It all makes more sense now - but when I was four years old, my dad used to record me singing covers of 90s hits, and make cassettes for me, and I would the do little album covers for myself in colored pencil. Fast-forward almost 30 years ago and I’m still in love with music and album covers, the only thing that’s changed is the technique, and we’re back to vinyl instead of cassette.
Is there such a thing as seeing too many colours at once? Don’t really think so. My design is all about putting simple elements, colours and shapes together to ‘spark joy’, and create this sweet spot between balance, composition, harmony and just a bit of irregularity and excitement that will make you stop scrolling and feel like you’ve seen something new in the sea of Instagram ads and friends’ travel photos.
Many years ago I submitted some of my old works to then-famous blog Form Fifty Five (now Made by Folk) and unlike a lot of the curators that never responded to students - they sent me a negative response with some really valuable feedback - ‘your work is really good but it doesn’t seem like you have your own style, it all seems disconnected’. And although it would have been easier to just feel bad about it or dismiss it, it took me months to really dig into what it meant and act upon it, but — finally — I got it. I think generally a lot of times as young designers we try to be so ‘different’ and unique that we forgot the essential elements of what it means to be a designer - to tell stories with each creative and just be yourself. So this experience really made me focus on developing my own expression and style, and in a short time I started getting so much more great feedback and recognition just by being true to myself, that I ended up just adopting this formula, and now hopefully each piece of design I make is recognizable and real.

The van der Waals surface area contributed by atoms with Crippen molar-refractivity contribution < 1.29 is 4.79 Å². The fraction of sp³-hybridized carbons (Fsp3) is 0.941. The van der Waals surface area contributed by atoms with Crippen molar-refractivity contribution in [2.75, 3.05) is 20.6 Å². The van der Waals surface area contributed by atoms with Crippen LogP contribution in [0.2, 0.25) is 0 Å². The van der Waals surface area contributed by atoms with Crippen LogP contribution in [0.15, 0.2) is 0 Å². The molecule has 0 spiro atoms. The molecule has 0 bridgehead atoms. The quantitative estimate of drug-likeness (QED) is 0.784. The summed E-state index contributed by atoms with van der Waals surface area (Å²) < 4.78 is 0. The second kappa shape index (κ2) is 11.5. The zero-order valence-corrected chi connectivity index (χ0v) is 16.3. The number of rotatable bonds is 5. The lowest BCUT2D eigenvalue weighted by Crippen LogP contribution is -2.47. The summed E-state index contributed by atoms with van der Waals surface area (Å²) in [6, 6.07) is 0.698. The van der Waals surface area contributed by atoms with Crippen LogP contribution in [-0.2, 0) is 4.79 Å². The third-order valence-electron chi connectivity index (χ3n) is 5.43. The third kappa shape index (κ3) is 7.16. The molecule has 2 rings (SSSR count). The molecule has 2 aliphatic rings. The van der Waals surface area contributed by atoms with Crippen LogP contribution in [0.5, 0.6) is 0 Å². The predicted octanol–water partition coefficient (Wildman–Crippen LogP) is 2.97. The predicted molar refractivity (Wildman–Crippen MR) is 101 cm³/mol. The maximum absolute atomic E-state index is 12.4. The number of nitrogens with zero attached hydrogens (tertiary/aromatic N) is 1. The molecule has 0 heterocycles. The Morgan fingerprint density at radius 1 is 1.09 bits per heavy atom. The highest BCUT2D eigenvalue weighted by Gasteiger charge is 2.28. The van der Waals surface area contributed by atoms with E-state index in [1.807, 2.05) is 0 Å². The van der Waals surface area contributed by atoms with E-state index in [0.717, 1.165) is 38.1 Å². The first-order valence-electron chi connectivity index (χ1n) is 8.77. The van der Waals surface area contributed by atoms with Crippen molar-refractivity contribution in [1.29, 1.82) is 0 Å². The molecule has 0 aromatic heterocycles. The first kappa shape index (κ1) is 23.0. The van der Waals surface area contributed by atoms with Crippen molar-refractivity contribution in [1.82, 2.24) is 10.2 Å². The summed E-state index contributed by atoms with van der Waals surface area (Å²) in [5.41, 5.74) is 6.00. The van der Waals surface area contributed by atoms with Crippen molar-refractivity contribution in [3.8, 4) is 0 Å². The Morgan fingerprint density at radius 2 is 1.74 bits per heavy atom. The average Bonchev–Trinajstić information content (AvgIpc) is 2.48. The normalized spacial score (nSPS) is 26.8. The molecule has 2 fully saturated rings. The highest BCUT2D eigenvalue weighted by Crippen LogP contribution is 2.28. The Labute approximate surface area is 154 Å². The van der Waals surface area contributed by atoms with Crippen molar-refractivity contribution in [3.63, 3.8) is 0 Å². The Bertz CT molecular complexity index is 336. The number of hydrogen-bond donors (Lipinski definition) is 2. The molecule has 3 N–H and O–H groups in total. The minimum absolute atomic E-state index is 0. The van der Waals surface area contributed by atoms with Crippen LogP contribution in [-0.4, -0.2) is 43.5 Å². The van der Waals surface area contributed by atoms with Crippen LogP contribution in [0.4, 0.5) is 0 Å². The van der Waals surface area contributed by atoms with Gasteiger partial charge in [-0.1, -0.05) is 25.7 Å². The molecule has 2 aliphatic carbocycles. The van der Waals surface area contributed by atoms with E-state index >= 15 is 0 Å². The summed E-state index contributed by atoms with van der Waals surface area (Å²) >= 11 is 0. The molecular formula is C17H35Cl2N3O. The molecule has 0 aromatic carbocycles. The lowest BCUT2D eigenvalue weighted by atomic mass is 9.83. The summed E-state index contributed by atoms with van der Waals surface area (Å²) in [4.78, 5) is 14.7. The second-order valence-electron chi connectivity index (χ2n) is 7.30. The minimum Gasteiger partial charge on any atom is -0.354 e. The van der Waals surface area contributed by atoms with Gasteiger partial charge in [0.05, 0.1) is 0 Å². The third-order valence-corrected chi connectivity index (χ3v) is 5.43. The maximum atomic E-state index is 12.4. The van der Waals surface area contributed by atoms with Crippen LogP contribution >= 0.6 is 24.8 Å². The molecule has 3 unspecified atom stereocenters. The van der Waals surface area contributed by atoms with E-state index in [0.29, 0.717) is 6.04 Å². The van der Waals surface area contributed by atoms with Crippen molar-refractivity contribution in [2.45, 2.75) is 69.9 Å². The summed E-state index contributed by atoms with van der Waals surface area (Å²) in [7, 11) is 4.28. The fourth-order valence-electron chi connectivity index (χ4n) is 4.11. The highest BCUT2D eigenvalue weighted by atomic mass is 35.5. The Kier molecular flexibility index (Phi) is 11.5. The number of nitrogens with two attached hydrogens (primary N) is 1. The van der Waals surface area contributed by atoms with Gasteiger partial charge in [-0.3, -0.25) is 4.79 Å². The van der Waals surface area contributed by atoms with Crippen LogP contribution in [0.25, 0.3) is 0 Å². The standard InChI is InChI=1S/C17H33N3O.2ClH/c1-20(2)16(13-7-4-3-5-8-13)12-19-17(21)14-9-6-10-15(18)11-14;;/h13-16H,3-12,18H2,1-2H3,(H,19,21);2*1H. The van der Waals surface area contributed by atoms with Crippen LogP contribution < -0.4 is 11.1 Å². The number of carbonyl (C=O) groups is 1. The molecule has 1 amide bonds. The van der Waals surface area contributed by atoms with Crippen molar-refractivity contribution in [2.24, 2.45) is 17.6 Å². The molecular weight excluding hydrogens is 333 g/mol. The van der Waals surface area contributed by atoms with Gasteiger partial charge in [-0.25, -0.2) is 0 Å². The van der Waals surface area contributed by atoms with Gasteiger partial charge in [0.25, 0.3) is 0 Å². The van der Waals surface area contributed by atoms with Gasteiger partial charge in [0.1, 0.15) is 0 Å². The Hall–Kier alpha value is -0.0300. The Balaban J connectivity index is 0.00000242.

Find what’s unique about you and build your portfolio around that. (Not an original concept) but design your portfolio based on the projects you want to be contacted for. If you want to do editorial design, create a self-initiated magazine project, and if your style is colourful and artistic don’t try to fit into some kind of mold just for the sake of getting a job in product design. Find out what’s your strength and talent, and be confident and enthusiastic about your work and what you bring to the table. At the end of the day, being yourself is the only thing you will always do flawlessly.
I think design nowadays is in the hands of the everyday people and we as designers are just the facilitators of all creative experiences. You absorb everything you see daily, from the environment to what society shows you, and put it out there as a visual interpretation. Whether it’s a piece of music, a political situation or a brand message. I definitely feel that my role is shifting from a pure creator to a ‘curator’. At the end of the day we’re not reinventing anything and whoever is the most updated, curious and reactive to the world we live in, wins.